Work-life balance becoming harder, says EY survey

Getting the work-life balance right is getting harder
Getting the work-life balance right is getting harder

Managing the work-life balance has become more difficult, with younger generations and parents hit hardest, according to EY who surveyed 9,700 adults aged between 18 and 67 in full time employment across a variety of companies in the UK, US, India, Japan, China, Germany, Mexico and Brazil.

The key findings:

  • Work-life balance is harder worldwide. Approximately half (46%) of managers globally are working more than 40-hour weeks, and four in 10 say their hours have increased over the past five years.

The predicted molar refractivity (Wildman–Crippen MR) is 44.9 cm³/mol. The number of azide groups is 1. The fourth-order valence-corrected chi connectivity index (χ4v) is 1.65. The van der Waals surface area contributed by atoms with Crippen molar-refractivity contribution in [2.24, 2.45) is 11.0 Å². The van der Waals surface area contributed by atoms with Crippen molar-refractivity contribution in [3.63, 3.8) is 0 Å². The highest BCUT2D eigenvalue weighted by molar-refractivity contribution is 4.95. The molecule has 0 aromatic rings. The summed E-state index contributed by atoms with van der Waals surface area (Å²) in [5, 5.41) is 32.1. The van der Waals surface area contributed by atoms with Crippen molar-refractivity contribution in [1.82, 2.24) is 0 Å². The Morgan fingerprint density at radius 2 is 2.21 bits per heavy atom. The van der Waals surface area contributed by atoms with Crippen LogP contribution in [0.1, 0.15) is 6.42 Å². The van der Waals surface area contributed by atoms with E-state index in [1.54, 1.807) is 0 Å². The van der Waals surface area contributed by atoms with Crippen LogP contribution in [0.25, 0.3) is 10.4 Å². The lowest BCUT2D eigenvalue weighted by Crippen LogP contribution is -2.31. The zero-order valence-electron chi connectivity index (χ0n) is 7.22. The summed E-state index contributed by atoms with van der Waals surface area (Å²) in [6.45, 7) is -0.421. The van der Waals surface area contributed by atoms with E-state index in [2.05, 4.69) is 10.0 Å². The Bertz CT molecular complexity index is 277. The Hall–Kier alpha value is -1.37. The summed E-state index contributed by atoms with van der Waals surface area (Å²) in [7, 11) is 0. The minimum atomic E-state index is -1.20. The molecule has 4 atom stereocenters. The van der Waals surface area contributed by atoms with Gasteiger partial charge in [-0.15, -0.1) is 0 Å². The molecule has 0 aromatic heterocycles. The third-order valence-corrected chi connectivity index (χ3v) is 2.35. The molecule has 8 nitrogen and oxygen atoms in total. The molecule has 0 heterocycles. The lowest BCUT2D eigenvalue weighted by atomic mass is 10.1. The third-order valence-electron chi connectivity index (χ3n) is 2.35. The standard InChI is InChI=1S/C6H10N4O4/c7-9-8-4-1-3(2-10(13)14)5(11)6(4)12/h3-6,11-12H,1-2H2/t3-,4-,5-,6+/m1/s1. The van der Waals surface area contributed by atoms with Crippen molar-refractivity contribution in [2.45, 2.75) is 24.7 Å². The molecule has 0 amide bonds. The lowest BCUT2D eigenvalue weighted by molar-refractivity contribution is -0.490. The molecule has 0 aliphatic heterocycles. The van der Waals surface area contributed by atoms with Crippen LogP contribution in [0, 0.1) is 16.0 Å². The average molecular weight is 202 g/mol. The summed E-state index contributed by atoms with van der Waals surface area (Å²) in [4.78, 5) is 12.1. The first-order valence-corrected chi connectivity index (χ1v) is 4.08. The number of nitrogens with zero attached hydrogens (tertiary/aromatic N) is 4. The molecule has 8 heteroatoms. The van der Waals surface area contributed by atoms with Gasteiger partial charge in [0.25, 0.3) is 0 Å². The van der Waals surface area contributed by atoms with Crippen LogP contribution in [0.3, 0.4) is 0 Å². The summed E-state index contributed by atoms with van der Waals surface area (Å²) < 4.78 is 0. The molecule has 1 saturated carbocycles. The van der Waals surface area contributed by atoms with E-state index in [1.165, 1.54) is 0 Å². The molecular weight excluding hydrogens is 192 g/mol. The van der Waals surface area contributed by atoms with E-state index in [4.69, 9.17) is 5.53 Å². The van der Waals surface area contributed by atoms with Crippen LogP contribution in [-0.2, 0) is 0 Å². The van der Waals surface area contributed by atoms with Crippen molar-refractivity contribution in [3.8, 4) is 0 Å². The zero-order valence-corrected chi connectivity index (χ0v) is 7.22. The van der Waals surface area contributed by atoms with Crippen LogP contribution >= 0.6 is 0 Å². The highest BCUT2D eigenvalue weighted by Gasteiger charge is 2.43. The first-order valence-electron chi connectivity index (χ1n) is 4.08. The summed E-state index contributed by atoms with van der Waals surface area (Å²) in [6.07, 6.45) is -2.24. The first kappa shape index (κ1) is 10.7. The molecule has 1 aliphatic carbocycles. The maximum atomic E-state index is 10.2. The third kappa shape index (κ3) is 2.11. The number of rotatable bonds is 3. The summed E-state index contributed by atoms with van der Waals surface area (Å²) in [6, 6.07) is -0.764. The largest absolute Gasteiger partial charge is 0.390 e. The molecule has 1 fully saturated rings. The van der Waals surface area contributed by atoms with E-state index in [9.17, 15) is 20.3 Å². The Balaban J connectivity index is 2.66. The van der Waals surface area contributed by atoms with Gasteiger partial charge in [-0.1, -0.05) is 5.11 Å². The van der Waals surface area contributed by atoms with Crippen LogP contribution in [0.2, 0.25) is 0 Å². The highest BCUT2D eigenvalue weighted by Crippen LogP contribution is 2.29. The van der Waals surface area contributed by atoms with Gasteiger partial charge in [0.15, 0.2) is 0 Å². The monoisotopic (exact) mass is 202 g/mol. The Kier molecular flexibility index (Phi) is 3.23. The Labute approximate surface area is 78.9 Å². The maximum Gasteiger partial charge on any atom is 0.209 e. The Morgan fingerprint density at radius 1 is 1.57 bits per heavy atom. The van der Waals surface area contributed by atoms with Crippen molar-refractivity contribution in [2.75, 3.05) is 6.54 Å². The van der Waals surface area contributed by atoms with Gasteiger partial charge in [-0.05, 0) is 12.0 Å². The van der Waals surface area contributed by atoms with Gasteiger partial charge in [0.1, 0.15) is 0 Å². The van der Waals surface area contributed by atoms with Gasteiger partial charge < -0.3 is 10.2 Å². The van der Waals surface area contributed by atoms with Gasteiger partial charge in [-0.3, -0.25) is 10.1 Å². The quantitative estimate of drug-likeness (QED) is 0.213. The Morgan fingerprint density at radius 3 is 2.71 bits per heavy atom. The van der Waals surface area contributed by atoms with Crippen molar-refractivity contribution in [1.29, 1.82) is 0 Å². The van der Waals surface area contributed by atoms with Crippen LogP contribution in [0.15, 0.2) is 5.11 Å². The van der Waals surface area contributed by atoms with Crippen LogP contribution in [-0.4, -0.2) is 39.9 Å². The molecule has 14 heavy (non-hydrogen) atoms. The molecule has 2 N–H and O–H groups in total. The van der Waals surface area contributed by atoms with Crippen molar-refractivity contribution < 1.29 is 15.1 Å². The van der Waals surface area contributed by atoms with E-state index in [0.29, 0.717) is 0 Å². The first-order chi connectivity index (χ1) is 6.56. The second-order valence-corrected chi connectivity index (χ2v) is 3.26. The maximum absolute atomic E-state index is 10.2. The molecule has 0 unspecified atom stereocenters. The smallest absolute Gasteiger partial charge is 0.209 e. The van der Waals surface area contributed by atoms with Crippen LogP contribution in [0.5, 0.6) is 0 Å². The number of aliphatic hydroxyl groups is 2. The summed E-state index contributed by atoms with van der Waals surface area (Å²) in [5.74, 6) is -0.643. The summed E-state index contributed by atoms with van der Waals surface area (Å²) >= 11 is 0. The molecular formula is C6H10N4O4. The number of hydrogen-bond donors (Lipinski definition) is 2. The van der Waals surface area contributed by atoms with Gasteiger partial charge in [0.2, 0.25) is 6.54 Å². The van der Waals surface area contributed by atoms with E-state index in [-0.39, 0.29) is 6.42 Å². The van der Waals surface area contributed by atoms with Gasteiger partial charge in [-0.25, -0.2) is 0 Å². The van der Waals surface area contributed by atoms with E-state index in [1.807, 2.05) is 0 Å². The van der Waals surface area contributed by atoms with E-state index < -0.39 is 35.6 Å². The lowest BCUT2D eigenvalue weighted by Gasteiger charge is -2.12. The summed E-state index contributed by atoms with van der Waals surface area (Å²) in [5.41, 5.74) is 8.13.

• Why people are quitting their jobs. The top five reasons people quit their jobs are: minimal wage growth, lack of opportunity to advance, excessive overtime hours, a work environment that does not encourage teamwork and a boss that doesn’t allow them to work flexibly.
  • People want flexibility. Being able to work flexibly and still be on track for promotion is important.
  • Managing work and family responsibilities for millennials is proving difficult. Millennials (78%) are almost twice as likely to have a spouse/partner working at least full-time than Boomers (47%). Consequently, “Finding time for me” is the most prevalent challenge faced by millennial parents who are managers in the US (76%) followed by “getting enough sleep” and “managing personal and professional life” (67%).